The Not-So-Famous DeLorme Scheme

If I asked what the most popular set/rep scheme in strength training is, most people would respond with 3 sets of 10 reps. It seems to be the universal training prescription, but where does it come from?

The concept stems from a 1948 paper by Dr. Thomas DeLorme and Dr. Arthur Watkins where they recommend 3 sets of 10 reps using a progressively heavier weight in the following manner:

Set #1  50% of 10 repetition maximum
Set #2  75% of 10 repetition maximum
Set #3  100% of 10 repetition maximum

In this scheme, only the last set is performed to the limit. The first two sets can be considered as warm-ups. A few years later in their 1951 book, Progressive Resistance Exercise, DeLorme & Watkins state: “By advocating three sets of exercise of 10 repetitions per set, the likelihood that other combinations might be just as effective is not overlooked.” Still, the majority of trainees today automatically adopt the 3×10 scheme as if it were written in stone.

Now, let’s take a little journey back in time to 1945 when the same Dr. Thomas DeLorme unleashed a powerhouse of a paper titled, “Restoration of muscle power by heavy-resistance exercises,” published in the Journal of Bone and Joint Surgery. Back then, far more than 3 sets were recommended per exercise with great results.

The clinical observations made on 300 cases showed a “splendid response in muscle hypertrophy and power, together with symptomatic relief,” as DeLorme put it. Why change the system then?

We’ll explore that in a minute, but first things first…

The 1945 DeLorme method consisted of 7-10 sets of 10 reps per set for a total of 70-100 repetitions each workout. The weight would start off light for the first set and then get progressively heavier until a 10 repetition maximum (RM) load was achieved. The workouts were short (on average about half an hour), but they were repeated frequently during the week.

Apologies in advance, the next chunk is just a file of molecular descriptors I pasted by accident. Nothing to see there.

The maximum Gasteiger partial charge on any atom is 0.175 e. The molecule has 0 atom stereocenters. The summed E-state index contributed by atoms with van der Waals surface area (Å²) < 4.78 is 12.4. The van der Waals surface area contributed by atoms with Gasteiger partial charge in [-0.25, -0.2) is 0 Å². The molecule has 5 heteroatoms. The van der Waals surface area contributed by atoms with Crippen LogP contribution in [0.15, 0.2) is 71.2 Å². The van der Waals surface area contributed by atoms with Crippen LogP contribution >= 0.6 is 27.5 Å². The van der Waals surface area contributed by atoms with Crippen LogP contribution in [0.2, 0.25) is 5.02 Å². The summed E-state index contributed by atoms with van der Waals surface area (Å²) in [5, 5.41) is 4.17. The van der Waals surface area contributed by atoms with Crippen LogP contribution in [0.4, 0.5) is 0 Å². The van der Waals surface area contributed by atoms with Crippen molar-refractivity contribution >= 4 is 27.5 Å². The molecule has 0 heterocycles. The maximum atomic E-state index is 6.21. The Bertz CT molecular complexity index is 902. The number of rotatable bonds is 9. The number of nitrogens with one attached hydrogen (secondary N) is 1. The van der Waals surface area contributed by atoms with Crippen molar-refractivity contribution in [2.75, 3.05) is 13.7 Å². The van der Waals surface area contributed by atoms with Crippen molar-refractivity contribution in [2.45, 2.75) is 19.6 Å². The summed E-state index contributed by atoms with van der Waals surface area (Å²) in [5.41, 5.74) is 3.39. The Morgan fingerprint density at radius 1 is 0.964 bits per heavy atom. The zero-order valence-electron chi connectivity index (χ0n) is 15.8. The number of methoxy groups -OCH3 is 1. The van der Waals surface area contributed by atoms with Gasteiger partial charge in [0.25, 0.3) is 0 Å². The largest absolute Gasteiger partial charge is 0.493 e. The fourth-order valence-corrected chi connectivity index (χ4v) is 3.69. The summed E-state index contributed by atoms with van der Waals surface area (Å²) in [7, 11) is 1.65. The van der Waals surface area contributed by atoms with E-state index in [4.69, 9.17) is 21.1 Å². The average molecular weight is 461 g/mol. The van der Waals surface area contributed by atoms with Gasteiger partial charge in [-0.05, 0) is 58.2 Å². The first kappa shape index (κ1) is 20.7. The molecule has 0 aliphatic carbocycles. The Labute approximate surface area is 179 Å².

In most high-volume systems (like German Volume Training, for instance), each body part is trained once in a 5-7 day period. With the 1945 DeLorme system, however, the injured body part is trained once a day for 5 days straight! Of course, the difference is due to the direct relationship between intensity and recovery – the greater the intensity, the more recovery is necessary, and vice versa.

If you adopt this approach, you’ll be sore initially, but the soreness will subside after a week or so. And after just a few weeks, while others are complaining that they can barely move and are in an extreme amount of pain, you’ll be sporting improved hypertrophy, strength, mobility, and function.

But why change from as many as 10 sets to only 3 sets?

This is what DeLorme & Watkins (1948) had to say:

“In the initial publications concerning progressive resistance exercise, 70 to 100 repetitions were advocated, the repetitions being performed in 7 to 10 sets with 10 repetitions per set. Further experience has shown this figure to be too high and that in most cases a total of 20 to 30 repetitions is far more satisfactory. Fewer repetitions permit exercise with heavier muscle loads, thereby yielding greater and more rapid muscle hypertrophy.”

That sounds reasonable, but before we go on let’s establish two relationships:

  1. There is an inverse relationship between intensity and volume (i.e., the higher the intensity, the lower the volume, and vice versa).
  2. There is an inverse relationship between intensity and frequency (i.e., the higher the intensity, the lower the frequency, and vice versa).

If intensity starts to increase yet the frequency stays the same, something has to give!

At a higher intensity, one all-out 10RM set can be performed five days a week. It’s really only a total of 5 sets spread throughout the entire week. (Remember, the first two sets are merely warm-ups.)

Contrast 5 sets to as many as 50 sets (although not all 50 sets are taken to the limit), and you can see why the 1948 “3×10” method was considered superior to the 1945 “10×10” method. That original method still has merit though and can provide a “more satisfactory” result if it’s implemented in a specific manner.

If intensity increases and volume stays the same, the variable that must decrease is frequency to allow for sufficient recovery. Using the 10×10 method might actually be superior if the frequency is altered as follows:

Stage #1:  5 days a week (Mon, Tues, Wed, Thurs, Fri)
Stage #2:  4 days a week (Mon, Tues, Thurs, Fri)
Stage #3:  3 days a week (Mon, Wed, Fri)
Stage #4:  2 days a week (Mon, Thurs)
Stage #5:  1 day in a 5-7 day period

How long each stage will last depends on the individual and their injury, but the key is to make progress each week and once that starts to stagnate, it’s time for the next stage. Think of it as progressive resistance meets regressive frequency!

By Stage #5, muscle strength, mass, and range of motion should be back to normal. This is the frequency used in most high-volume training routines.

Try this new twist to the original concept introduced by Dr. DeLorme over 60 years ago.

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